This website uses cookies to ensure you get the best experience. Learn more

felony

felony

felony Sentence Examples

  • All this was abolished by the Felony Act 1870, which provided for the appointment of an administrator to the property of the convict.

    56
    10
  • Bigamy (in its modern sense) was thus made felony (i Jac. I.

    29
    16
  • It was applied to treason felony in 1848.

    28
    19
  • An assistant District Attorney had called about prosecuting a felony drug possession, but the second note was upsetting.

    24
    8
  • (5) No inhabitant of England (except persons contracting, or, after conviction for felony, electing to be transported) shall be sent prisoner to Scotland, Ireland, Jersey, &c., or any place beyond the seas.

    23
    11
  • In protest, the Georgia House of Representatives, holding that the United States Supreme Court had no constitutional power to try suits against a sovereign state, resolved that any Federal marshal who should attempt to execute the court's decision would be " guilty of felony, and shall suffer death, without benefit of clergy, by being hanged."

    9
    5
  • These courts are competent to try cases of felony punishable with a term of imprisonment not exceeding five years.

    9
    6
  • These courts are competent to try cases of felony punishable with a term of imprisonment not exceeding five years.

    9
    6
  • In the 13th century it was recognized that a " clerk " for felony was subject only to ecclesiastical trial and punishment; punishment which might involve lifelong imprisonment.

    8
    2
  • enacted that all persons invoking an evil spirit or consulting, covenanting with, entertaining, employing, feeding or rewarding any evil spirit should be guilty of felony and suffer death.

    8
    4
  • enacted that all persons invoking an evil spirit or consulting, covenanting with, entertaining, employing, feeding or rewarding any evil spirit should be guilty of felony and suffer death.

    8
    4
  • The principal grounds for divorce are impotence, bigamy, adultery, conviction of felony or other infamous crime subsequent to the marriage or before the marriage if unknown to the other party, desertion or habitual drunkenness for one year, such cruel or barbarous treatment as to endanger the life of the other, such conduct as to render the condition of the other intolerable, and vagrancy of the husband; but before applying for a divorce the plaintiff must reside in the state for one year immediately preceding, unless the cause of action was given within the state or while the plaintiff was a resident of the state.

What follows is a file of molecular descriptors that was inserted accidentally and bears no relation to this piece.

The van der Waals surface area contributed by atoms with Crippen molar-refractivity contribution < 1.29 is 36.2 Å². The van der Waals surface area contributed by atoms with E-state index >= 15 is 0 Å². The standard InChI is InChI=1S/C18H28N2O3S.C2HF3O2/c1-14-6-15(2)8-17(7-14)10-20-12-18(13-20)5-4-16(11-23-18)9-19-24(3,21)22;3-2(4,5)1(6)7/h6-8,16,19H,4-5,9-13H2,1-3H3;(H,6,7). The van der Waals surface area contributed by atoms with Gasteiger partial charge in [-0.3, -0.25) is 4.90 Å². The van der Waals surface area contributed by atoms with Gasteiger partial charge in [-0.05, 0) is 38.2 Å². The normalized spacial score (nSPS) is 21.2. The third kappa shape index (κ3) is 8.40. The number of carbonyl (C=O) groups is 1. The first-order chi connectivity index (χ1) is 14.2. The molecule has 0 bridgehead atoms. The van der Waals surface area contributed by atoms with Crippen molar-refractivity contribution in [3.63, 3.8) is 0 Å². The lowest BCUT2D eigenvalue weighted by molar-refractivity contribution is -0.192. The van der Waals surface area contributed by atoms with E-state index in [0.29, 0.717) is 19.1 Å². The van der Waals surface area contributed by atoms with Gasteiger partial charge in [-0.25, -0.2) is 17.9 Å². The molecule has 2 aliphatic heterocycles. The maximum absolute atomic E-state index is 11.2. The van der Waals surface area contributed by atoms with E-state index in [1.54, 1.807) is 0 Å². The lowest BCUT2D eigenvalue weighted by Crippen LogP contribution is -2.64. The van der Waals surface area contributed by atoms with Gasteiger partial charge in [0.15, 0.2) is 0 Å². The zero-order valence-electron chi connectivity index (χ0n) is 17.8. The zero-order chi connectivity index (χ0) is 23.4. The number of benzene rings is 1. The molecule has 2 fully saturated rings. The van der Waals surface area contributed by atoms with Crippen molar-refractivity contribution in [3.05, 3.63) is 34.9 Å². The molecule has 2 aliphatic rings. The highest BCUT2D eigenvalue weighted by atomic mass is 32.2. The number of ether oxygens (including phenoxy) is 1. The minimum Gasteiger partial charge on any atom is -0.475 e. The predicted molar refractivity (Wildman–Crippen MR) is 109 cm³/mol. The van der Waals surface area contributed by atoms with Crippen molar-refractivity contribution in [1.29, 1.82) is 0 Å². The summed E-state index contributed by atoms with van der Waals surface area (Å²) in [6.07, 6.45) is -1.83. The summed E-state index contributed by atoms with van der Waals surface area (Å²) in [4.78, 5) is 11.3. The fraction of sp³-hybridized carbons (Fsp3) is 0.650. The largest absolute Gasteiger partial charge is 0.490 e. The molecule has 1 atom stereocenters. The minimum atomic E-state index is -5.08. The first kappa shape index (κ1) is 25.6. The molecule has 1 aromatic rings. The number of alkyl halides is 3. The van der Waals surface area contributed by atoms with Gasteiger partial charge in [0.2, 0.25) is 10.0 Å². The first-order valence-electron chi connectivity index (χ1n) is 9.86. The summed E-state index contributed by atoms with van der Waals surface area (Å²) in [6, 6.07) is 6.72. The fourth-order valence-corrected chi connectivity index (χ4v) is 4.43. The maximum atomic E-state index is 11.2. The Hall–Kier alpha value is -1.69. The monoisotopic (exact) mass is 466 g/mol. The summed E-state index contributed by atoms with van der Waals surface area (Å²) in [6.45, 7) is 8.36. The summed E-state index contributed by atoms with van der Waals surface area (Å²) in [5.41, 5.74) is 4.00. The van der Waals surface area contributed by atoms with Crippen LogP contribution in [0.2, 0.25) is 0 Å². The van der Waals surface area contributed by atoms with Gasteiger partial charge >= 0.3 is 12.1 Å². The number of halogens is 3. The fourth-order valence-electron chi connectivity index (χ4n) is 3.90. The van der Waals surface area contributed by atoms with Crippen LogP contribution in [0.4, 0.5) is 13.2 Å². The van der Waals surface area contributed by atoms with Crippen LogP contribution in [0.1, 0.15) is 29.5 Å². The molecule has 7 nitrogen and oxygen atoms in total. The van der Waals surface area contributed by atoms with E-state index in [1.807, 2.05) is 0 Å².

7
    5
  • The principal grounds for divorce are impotence, bigamy, adultery, conviction of felony or other infamous crime subsequent to the marriage or before the marriage if unknown to the other party, desertion or habitual drunkenness for one year, such cruel or barbarous treatment as to endanger the life of the other, such conduct as to render the condition of the other intolerable, and vagrancy of the husband; but before applying for a divorce the plaintiff must reside in the state for one year immediately preceding, unless the cause of action was given within the state or while the plaintiff was a resident of the state.

    7
    5
  • Paupers, insane, and those convicted of treason, felony or bribery in an election are barred, " while the disability continues," and no person in the military, naval or marine service of the United States is deemed.

    7
    8
  • The desertion of a wife or of children under fifteen years of age is a felony punishable with imprisonment for not more than three years nor less than one year.

    5
    2
  • But if the prisoner has been imprisoned on a charge of, or under sentence for, high treason, felony or misdemeanour, the rescue is high treason, felony or misdemeanour.

    5
    5
  • One year's residence is necessary to secure a divorce, for which the causes recognized are a conviction of felony, habitual drunkenness for one year, physical incapacity, desertion for one year and cruelty or personal indignities.

    4
    4
  • Justices of the peace, one of whom is elected biennially in each precinct, have jurisdiction in civil actions in which the amount in controversy does not exceed $200 and the title to or boundary of real estate is not involved, and in criminal actions less than a felony and in which the punishment prescribed by law does not exceed a fine of $100 and imprisonment for six months.

    4
    5
  • Accordingly, in 1811, Brougham carried through parliament a bill declaring the traffic to be a felony punishable with transportation.

    3
    0
  • Accordingly, in 1811, Brougham carried through parliament a bill declaring the traffic to be a felony punishable with transportation.

    3
    0
  • At this time also he exerted himself for the reform of justice in the ecclesiastical courts, for the uniformity of the law of marriage (which he held should be a purely civil contract) and for giving prisoners charged with felony the benefit of counsel.

    3
    1
  • At some indeterminate later period, the " clerk " was tried for felony by a jury in the king's court and then "pleaded his clergy," after conviction there, and was remitted to the ordinary for ecclesiastical punishment.

    3
    2